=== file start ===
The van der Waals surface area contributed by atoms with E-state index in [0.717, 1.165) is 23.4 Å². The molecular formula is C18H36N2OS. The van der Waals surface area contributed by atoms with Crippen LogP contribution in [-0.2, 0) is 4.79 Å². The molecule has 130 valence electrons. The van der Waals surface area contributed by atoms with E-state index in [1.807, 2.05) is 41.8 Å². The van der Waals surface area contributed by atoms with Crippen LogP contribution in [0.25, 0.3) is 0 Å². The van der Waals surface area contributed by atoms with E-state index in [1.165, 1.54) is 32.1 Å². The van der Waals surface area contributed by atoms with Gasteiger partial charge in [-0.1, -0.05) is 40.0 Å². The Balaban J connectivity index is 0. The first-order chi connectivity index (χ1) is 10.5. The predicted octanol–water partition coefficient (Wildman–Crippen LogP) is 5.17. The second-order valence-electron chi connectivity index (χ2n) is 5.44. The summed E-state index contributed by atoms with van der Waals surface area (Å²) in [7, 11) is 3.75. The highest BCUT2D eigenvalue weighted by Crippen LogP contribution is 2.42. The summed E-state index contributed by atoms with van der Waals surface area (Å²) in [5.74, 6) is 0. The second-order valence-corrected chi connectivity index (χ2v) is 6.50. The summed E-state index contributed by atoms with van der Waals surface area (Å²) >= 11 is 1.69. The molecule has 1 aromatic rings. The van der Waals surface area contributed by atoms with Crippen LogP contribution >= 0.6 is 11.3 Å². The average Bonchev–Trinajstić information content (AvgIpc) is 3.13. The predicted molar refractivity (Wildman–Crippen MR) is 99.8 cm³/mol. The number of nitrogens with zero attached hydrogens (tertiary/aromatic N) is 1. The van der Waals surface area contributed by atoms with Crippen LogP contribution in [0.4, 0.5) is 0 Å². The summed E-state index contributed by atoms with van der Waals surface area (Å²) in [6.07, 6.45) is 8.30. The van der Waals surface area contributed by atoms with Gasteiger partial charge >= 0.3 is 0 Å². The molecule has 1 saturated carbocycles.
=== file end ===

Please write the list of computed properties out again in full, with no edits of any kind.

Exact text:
The van der Waals surface area contributed by atoms with E-state index in [0.717, 1.165) is 23.4 Å². The molecular formula is C18H36N2OS. The van der Waals surface area contributed by atoms with Crippen LogP contribution in [-0.2, 0) is 4.79 Å². The molecule has 130 valence electrons. The van der Waals surface area contributed by atoms with E-state index in [1.807, 2.05) is 41.8 Å². The van der Waals surface area contributed by atoms with Crippen LogP contribution in [0.25, 0.3) is 0 Å². The van der Waals surface area contributed by atoms with E-state index in [1.165, 1.54) is 32.1 Å². The van der Waals surface area contributed by atoms with Gasteiger partial charge in [-0.1, -0.05) is 40.0 Å². The Balaban J connectivity index is 0. The first-order chi connectivity index (χ1) is 10.5. The predicted octanol–water partition coefficient (Wildman–Crippen LogP) is 5.17. The second-order valence-electron chi connectivity index (χ2n) is 5.44. The summed E-state index contributed by atoms with van der Waals surface area (Å²) in [7, 11) is 3.75. The highest BCUT2D eigenvalue weighted by Crippen LogP contribution is 2.42. The summed E-state index contributed by atoms with van der Waals surface area (Å²) in [5.74, 6) is 0. The second-order valence-corrected chi connectivity index (χ2v) is 6.50. The summed E-state index contributed by atoms with van der Waals surface area (Å²) >= 11 is 1.69. The molecule has 1 aromatic rings. The van der Waals surface area contributed by atoms with Crippen LogP contribution >= 0.6 is 11.3 Å². The average Bonchev–Trinajstić information content (AvgIpc) is 3.13. The predicted molar refractivity (Wildman–Crippen MR) is 99.8 cm³/mol. The number of nitrogens with zero attached hydrogens (tertiary/aromatic N) is 1. The van der Waals surface area contributed by atoms with Crippen LogP contribution in [0.4, 0.5) is 0 Å². The summed E-state index contributed by atoms with van der Waals surface area (Å²) in [6.07, 6.45) is 8.30. The van der Waals surface area contributed by atoms with Gasteiger partial charge >= 0.3 is 0 Å². The molecule has 1 saturated carbocycles.